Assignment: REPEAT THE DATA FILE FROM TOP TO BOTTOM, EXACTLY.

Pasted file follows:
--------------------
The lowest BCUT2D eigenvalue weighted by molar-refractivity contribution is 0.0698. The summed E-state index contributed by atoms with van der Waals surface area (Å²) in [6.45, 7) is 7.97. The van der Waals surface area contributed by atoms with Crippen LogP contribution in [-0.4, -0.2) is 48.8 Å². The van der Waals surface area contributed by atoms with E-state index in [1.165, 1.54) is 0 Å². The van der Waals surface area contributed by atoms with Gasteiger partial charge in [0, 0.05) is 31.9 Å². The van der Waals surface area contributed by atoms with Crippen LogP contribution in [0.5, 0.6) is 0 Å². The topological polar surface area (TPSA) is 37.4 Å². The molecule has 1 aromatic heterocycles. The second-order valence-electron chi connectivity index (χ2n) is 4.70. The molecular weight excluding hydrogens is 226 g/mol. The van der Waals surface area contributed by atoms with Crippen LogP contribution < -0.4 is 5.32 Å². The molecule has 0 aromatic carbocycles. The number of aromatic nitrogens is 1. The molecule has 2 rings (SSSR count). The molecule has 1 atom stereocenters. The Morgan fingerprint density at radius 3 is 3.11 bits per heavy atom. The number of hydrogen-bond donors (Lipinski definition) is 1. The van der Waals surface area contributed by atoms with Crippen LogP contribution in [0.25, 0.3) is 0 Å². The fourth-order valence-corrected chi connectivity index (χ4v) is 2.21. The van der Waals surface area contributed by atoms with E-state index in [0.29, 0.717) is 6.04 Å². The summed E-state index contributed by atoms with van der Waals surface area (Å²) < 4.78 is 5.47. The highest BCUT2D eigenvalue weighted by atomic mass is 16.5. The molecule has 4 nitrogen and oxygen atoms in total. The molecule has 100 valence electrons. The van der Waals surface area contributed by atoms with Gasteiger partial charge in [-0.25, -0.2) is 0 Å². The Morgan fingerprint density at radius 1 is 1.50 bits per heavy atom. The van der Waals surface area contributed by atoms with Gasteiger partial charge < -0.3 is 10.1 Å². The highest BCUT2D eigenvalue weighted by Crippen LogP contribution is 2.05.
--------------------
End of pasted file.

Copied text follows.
The lowest BCUT2D eigenvalue weighted by molar-refractivity contribution is 0.0698. The summed E-state index contributed by atoms with van der Waals surface area (Å²) in [6.45, 7) is 7.97. The van der Waals surface area contributed by atoms with Crippen LogP contribution in [-0.4, -0.2) is 48.8 Å². The van der Waals surface area contributed by atoms with E-state index in [1.165, 1.54) is 0 Å². The van der Waals surface area contributed by atoms with Gasteiger partial charge in [0, 0.05) is 31.9 Å². The van der Waals surface area contributed by atoms with Crippen LogP contribution in [0.5, 0.6) is 0 Å². The topological polar surface area (TPSA) is 37.4 Å². The molecule has 1 aromatic heterocycles. The second-order valence-electron chi connectivity index (χ2n) is 4.70. The molecular weight excluding hydrogens is 226 g/mol. The van der Waals surface area contributed by atoms with Crippen LogP contribution < -0.4 is 5.32 Å². The molecule has 0 aromatic carbocycles. The number of aromatic nitrogens is 1. The molecule has 2 rings (SSSR count). The molecule has 1 atom stereocenters. The Morgan fingerprint density at radius 3 is 3.11 bits per heavy atom. The number of hydrogen-bond donors (Lipinski definition) is 1. The van der Waals surface area contributed by atoms with Crippen LogP contribution in [0.25, 0.3) is 0 Å². The fourth-order valence-corrected chi connectivity index (χ4v) is 2.21. The van der Waals surface area contributed by atoms with E-state index in [0.29, 0.717) is 6.04 Å². The summed E-state index contributed by atoms with van der Waals surface area (Å²) < 4.78 is 5.47. The highest BCUT2D eigenvalue weighted by atomic mass is 16.5. The molecule has 4 nitrogen and oxygen atoms in total. The molecule has 100 valence electrons. The van der Waals surface area contributed by atoms with Gasteiger partial charge in [-0.25, -0.2) is 0 Å². The Morgan fingerprint density at radius 1 is 1.50 bits per heavy atom. The van der Waals surface area contributed by atoms with Gasteiger partial charge < -0.3 is 10.1 Å². The highest BCUT2D eigenvalue weighted by Crippen LogP contribution is 2.05.